Transportation bill offers key pieces for Oregon’s future + more work to be done

The Oregon Legislature’s Joint Committee on Transportation Preservation and Modernization just released the long-anticipated House Bill 2017 – a 298-page plan for funding transportation improvements across our state over the next ten years. Hearings are happening now, take action today!


“We are pleased to see a plan that gets Oregon moving towards reducing pollution, increasing safety, and making transportation more affordable for working families. At the same time, there’s more work to do to ensure the package reduces transportation-related pollution across the state,”  said Chris Hagerbaumer, Deputy Director, Oregon Environmental Council.

Our policy experts are evaluating details of the plan to ensure that it stays true to Oregonians’ long-standing values of investing in a modern transportation system that serves the next generation, providing more options for everyone—including well-maintained roads and bridges, convenient public transportation, safe places to walk and bike, and clean vehicles.

Here are our initial takeaways:

A Major Investment in Public Transit

A statewide employee payroll tax would fund rural and urban transit all around the state, providing Oregonians access to jobs and other daily needs. Importantly, transit agencies will be required to demonstrate how their increased transit service will meet the needs of lower-income Oregonians. Public transit is a lynchpin for the package, and we are asking the legislature to also fund a companion bill focused on student transportation, HB 2693, which includes grants to support youth transit passes.

Safe Routes to School and Bicycle/Pedestrian Infrastructure

The package will begin to help children safely walk and bike to their neighborhood school, but the package should do more. We’re advocating that the bill be at least as strong as the components outlined in House Bill 3230. The package makes a small nod to other bicycle/pedestrian needs, including some inter-jurisdictional road transfers that will enable localized solutions to serious safety problems, but the investments are small in comparison to the need, and the allotment of 7% of ConnectOregon dollars and transfer of $4 million from the State Parks & Recreation Department for bike trails is not new money. The new source of funds is an excise tax on bicycles,which is frustrating given that bicyclists do pay for local infrastructure through property taxes and benefit the community via cleaner air, lower societal health burden, less congestion, and more.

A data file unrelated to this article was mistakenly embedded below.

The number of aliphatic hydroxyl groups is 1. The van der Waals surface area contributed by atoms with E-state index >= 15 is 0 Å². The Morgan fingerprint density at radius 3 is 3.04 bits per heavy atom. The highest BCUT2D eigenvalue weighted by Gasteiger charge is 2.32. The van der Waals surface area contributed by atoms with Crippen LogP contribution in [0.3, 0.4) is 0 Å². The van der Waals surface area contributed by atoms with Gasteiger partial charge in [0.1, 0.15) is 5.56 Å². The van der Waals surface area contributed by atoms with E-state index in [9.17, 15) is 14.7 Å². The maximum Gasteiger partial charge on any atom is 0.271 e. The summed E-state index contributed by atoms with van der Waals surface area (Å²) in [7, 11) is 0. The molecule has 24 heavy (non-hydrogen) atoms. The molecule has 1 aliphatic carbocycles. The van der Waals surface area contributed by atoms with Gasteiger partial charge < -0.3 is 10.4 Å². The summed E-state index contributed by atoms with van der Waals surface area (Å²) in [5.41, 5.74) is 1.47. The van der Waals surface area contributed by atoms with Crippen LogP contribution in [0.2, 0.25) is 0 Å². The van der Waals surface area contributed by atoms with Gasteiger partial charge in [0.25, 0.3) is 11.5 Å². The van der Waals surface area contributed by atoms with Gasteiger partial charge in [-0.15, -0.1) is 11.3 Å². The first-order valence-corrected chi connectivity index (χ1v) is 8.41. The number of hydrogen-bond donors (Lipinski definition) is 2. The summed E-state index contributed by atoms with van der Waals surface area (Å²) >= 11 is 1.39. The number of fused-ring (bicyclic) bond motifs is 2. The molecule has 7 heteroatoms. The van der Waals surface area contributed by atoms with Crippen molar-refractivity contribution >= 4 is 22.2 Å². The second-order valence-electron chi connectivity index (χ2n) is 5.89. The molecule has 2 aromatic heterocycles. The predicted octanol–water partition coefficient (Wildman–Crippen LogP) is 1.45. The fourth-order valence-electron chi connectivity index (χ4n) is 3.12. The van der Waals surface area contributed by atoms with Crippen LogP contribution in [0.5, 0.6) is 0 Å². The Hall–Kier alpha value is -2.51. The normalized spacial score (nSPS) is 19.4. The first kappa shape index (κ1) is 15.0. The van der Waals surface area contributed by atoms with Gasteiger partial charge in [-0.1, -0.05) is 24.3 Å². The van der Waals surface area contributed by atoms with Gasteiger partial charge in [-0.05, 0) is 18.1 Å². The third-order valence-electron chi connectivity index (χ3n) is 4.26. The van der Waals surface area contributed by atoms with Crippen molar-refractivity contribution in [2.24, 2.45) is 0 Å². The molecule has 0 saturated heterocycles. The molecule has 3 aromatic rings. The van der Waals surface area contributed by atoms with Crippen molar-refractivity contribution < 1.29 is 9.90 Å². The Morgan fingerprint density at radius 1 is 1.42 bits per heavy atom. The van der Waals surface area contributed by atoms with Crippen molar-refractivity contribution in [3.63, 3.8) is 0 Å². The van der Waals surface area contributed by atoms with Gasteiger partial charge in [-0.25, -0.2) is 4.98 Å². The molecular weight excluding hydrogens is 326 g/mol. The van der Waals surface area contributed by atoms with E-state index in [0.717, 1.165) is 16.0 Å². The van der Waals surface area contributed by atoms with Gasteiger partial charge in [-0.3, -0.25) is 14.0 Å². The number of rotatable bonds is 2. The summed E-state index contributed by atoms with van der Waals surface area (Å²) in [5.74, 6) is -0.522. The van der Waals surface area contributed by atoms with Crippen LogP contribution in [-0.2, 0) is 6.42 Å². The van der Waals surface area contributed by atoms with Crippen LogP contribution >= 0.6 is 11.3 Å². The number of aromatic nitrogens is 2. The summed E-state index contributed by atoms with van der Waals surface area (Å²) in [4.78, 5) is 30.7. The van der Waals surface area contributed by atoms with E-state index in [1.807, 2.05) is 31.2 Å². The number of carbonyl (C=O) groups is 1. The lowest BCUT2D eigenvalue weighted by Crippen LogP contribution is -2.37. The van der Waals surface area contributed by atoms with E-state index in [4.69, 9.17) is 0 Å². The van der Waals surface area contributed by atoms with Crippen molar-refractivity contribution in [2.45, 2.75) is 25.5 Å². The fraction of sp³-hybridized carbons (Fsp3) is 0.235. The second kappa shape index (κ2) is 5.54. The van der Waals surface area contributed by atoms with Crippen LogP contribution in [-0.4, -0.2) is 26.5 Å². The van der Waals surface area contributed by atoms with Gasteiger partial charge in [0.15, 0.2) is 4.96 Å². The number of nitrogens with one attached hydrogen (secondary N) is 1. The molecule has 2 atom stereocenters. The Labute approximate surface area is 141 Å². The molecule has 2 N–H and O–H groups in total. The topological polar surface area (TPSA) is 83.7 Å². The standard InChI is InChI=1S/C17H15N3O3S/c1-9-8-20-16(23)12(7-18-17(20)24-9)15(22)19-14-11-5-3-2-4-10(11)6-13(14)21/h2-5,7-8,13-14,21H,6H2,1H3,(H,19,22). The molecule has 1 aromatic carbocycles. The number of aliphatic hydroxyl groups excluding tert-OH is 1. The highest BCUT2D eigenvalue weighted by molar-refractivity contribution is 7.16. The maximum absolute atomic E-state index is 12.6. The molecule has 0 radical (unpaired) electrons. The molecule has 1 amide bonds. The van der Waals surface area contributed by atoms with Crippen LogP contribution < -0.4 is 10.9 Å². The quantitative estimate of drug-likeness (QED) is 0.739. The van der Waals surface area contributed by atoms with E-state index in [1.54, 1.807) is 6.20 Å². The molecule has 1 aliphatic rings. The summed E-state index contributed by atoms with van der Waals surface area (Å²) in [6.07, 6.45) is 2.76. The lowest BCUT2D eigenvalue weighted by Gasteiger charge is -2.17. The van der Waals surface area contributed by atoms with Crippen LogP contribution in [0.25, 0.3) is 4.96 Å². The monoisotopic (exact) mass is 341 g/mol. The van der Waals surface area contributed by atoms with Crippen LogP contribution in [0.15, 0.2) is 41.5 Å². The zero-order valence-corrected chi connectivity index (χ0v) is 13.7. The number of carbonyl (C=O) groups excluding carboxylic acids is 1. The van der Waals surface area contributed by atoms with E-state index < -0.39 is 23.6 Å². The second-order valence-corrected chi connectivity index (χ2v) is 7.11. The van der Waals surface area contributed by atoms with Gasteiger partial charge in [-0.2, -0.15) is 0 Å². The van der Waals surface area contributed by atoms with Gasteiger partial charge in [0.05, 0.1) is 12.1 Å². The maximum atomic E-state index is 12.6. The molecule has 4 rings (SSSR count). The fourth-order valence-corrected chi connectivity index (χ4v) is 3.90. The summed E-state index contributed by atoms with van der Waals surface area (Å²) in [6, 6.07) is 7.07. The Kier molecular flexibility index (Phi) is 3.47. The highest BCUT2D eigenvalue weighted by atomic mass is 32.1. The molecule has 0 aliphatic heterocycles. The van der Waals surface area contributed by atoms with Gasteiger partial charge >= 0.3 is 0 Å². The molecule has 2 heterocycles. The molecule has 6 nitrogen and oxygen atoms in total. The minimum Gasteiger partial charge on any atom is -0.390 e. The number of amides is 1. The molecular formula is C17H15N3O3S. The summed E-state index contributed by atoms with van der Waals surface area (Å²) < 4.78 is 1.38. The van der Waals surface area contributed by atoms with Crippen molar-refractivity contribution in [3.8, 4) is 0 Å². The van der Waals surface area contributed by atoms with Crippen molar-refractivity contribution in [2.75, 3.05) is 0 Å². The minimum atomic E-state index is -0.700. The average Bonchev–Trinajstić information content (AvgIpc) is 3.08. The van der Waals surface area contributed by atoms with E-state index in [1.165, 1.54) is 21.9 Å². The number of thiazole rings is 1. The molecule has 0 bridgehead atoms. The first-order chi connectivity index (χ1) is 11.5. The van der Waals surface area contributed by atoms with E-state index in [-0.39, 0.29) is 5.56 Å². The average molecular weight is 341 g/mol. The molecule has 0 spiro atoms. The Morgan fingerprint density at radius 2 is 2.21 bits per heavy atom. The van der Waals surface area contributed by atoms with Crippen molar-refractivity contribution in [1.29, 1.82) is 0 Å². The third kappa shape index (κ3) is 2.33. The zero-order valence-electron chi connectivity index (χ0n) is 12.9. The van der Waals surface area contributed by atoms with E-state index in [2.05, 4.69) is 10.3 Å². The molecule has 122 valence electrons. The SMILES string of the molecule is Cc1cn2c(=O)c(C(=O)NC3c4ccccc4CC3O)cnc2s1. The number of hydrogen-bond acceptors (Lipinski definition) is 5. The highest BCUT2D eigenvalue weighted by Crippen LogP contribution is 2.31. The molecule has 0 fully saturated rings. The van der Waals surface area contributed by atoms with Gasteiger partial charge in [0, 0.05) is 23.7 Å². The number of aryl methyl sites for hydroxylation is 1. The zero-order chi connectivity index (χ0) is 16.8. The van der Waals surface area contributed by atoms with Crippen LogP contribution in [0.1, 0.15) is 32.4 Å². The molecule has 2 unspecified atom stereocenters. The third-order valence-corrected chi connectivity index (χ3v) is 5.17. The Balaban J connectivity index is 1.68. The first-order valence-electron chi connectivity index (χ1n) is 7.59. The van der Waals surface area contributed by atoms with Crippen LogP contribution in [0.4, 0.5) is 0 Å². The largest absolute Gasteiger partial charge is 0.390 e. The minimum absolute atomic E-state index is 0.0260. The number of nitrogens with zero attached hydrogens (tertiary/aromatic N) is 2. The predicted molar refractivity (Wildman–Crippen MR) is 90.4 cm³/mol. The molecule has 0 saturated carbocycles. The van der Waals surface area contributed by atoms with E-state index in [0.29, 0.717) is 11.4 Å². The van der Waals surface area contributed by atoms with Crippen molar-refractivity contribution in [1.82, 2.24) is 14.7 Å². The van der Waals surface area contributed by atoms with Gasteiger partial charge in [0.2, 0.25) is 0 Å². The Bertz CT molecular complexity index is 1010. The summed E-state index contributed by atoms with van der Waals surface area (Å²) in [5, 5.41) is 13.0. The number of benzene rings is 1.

Roads and Multimodal Freight Improvements

The package will go a long way to fixing state, county and city roads, as well as funding important freight infrastructure through ConnectOregon. We appreciate that stakeholders all over the state called for removing bottlenecks in the Portland region. While some fixes are warranted, research clearly shows that widening roads only leads to more traffic, more pollution and eventually back to gridlock, so we’re very pleased to see a move toward using existing road space more efficiently through peak period pricing and other smart technologies.

That said, the bill appears to list a number of pet roadway projects. It’s important to analyze these to make sure they are the top priorities in adopted Regional Transportation Plans and local Transportation System Plans.